The developer also runs occasional community-wide challenges, such as May’s Dropquest II event, which set users a series of riddles to solve with a prize of 100GB of storage space.

For those with more important things to do, you can get more space instantly by digging out your credit card - US$99 a year gets you a Dropbox Pro account, which provides 50GB of storage: US$199 gets you the 100GB plan.

Mobile apps

Dropbox’s mobile apps add an extra dimension of usefulness to the service. Dropbox’s official apps are free, and enable even so-called “closed” devices such as iPads to easily share files with desktop PCs and other devices, without any complicated copying procedures.

The OS apps also support previewing a broad range of file types out of the box - Word documents (including DOCX files), PowerPoint and Excel files, and a range of video and audio files, can be opened from within the app, as well as Apple formats such as Keynote presentations and Pages documents.

Description: Dropbox’s mobile apps add an extra dimension of usefulness to the service.

Dropbox’s mobile apps add an extra dimension of usefulness to the service.

On other devices the choice is more limited in terms of previewing: on Android, you get native support for only JPEG, TIFF and GIF images, plus HTML web pages and plain TXT files, although Android devices typically include their own support for viewing additional file formats, and all Dropbox mobile apps will hunt through your device for apps that can open the different formats. Usefully, if you mark a file as a Favourite within a Dropbox app, that file will be automatically synced to your device and can then be accessed even when you find yourself off line.

Is Dropbox safe?

Dropbox is terrifically convenient for shoring personal documents and professional projects - but is it safe for sharing sensitive documents? Embarrassingly, the service doesn’t have a perfect security record: in June 2011, a bug allowed users to access any account by typing anything into the password box. The problem persisted for four hours.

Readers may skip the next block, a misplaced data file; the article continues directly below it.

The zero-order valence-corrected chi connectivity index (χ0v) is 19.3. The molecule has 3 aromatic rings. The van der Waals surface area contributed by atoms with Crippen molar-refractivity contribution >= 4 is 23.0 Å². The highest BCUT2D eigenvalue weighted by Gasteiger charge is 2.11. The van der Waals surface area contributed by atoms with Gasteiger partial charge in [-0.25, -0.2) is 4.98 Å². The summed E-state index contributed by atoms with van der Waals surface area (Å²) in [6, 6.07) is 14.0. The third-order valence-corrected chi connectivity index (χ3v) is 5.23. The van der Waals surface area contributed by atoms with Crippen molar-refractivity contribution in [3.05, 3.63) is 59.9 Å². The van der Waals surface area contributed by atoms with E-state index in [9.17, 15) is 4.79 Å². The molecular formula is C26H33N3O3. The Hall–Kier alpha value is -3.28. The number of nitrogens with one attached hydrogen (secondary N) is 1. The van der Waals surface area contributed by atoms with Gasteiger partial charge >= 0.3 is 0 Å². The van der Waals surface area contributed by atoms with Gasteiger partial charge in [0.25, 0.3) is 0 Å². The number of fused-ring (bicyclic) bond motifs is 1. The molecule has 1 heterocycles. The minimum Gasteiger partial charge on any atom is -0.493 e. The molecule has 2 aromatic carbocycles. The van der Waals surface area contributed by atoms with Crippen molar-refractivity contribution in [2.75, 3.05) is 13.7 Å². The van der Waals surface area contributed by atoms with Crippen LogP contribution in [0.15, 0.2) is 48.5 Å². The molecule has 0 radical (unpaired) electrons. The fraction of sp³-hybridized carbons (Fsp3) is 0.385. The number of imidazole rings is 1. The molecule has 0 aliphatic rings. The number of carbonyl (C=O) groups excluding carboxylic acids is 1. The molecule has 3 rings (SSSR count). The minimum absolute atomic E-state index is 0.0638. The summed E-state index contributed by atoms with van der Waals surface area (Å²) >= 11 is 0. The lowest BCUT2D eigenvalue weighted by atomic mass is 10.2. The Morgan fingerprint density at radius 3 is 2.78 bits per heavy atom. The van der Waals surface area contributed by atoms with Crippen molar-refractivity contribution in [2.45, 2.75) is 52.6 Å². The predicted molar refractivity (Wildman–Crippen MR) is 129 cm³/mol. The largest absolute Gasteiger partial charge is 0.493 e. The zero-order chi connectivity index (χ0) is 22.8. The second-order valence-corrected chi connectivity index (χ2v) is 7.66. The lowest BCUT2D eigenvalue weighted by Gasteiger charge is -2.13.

Actually, we will start off by saying that in some case, it’s more secure to keep some data in a Dropbox than it is on your computer. Like in the military and banks, the Dropbox uses the same security systems.

When Dropbox is working normally, however, it uses a heavy-duty combination of SSL (Secure Sockets Layer) technology and 256- bit AES (Advanced Encryption Standard) encryption ensuring that even o determined hacker is unlikely to be able to break into your account.

If you’re running o Dropbox for o client, you should still tread carefully. By default, Dropbox’s employees can’t access the contents of your files, but they can read file metadata (such as filenames, file sizes and the EXIF dota attached to images). What’s more, in the event of a court order being issued that affects your account, your files will be subject to US low. Dropbox states that it will supply files to a law enforcement agency if it has “a good faith belief’ that disclosure is needed to comply with laws, protect a person’s safety or prevent fraud - and it will remove all of the Dropbox encryption before supplying them.

This means that those with vulnerable clients — schools, for instance - would do well to double-check before sending private data to Dropbox. A possible precaution might be to apply your own encryption to any sensitive files you wish to commit to the service.